Three individuals were sentenced to prison for their roles in an $11 million telemarketing scheme that defrauded primarily elderly victims in the United States from call centers in Costa Rica.
Assistant Attorney General Brian A. Benczkowski of the Justice Department’s Criminal Division, U.S. Attorney R. Andrew Murray of the Western District of North Carolina, Inspector in Charge David M. McGinnis of the U.S. Postal Inspection Service’s Charlotte Division, Special Agent in Charge Bryant Jackson of IRS Criminal Investigation’s (CI) Cincinnati Field Office, Special Agent in Charge Matthew D. Line of IRS-CI’s Charlotte Field Office and Special Agent in Charge John Strong of the FBI’s Charlotte Field Office made the announcement.
Donald Dodt, 76, originally of Cleveland, Ohio, Thomas Sniffen, 58, originally of Peekskill, New York, and Michael Saxon, 50, originally of Ontario, Canada, were sentenced by U.S. District Judge Max O. Cogburn Jr. of the Western District of North Carolina to 90 months, 114 months and 75 months in prison, respectively. Judge Cogburn also ordered restitution in the amount of $7 million for Dodt, $11,236,857.65 for Sniffen and $2,593,574.02 for Saxon to be paid jointly and severally with their co-conspirators.
Following a five-day trial in May 2019, Dodt was found guilty of one count of conspiracy to commit wire fraud and mail fraud, two counts of mail fraud, eight counts of wire fraud, one count of conspiracy to commit international money laundering and 10 counts of international money laundering. In April 2019, Sniffen pleaded guilty to all charges in the 31-count indictment charging conspiracy to commit mail and wire fraud, substantive counts of mail fraud and wire fraud, international money laundering and conspiracy to commit international money laundering. In May 2019, Saxon pleaded guilty pursuant to a plea agreement to one count of conspiracy to commit mail and wire fraud, one count of mail fraud and one count of conspiracy to commit international money laundering.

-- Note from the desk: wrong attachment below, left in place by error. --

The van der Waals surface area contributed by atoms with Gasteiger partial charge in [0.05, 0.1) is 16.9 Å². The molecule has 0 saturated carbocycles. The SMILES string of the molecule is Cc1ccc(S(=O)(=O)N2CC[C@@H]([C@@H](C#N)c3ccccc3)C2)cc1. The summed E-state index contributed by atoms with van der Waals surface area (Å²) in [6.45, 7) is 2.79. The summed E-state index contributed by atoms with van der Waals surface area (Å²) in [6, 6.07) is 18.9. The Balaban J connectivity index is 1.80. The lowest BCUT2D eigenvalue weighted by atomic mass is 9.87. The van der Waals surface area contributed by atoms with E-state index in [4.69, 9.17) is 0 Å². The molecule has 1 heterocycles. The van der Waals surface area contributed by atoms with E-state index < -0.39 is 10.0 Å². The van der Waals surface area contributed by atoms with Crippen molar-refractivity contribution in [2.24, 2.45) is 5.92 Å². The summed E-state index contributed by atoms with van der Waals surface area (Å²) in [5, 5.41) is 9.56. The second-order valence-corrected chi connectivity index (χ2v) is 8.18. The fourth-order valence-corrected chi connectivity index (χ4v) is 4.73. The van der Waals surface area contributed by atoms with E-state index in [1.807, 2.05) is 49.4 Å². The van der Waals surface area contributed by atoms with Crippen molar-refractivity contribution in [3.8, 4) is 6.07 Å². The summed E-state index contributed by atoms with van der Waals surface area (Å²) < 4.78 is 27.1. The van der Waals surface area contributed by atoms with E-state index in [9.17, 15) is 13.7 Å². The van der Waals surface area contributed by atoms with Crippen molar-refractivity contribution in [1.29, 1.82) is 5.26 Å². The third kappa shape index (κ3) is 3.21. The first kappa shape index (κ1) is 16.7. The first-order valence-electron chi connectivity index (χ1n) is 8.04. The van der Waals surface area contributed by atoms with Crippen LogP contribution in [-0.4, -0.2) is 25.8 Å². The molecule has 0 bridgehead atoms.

According to the evidence presented at both Dodt’s trial and the sentencing hearings, and the factual bases in support of Sniffen’s and Saxon’s guilty pleas, Dodt, Sniffen and Saxon conspired together to commit the fraud and worked in a call center in Costa Rica. While falsely posing as federal judges, representatives of the District of Columbia Department of Consumer and Regulatory Affairs and other federal agencies, including the U.S. Federal Trade Commission, they contacted victims in the United States — primarily senior citizens — to tell them that that they had supposedly won a substantial “sweepstakes” prize. After convincing victims that they stood to receive a significant financial reward, the members of the conspiracy told victims that they needed to make a series of up-front cash payments before collecting, purportedly for items like insurance fees, taxes and import fees. The co-conspirators used a variety of means to conceal their identity, such as Voice over Internet Protocol (VoIP) services provided by Dodt that made it appear as if they were calling from Washington, D.C., and other places in the United States.
At sentencing, it was determined that Dodt, Sniffen, Saxon and their co-conspirators collectively stole more than $11 million in total from victims.
This case was investigated by the U.S. Postal Inspection Service, IRS-CI and the FBI with assistance from the Federal Trade Commission and U.S. Immigration and Customs Enforcement’s Homeland Security Investigations. The case is being prosecuted by Trial Attorneys Jennifer Farer and Philip Trout of the Criminal Division’s Fraud Section. Former Fraud Section Trial Attorney William Bowne previously prosecuted the case. The U.S. Attorney’s Office for the Western District of North Carolina provided substantial assistance with this matter.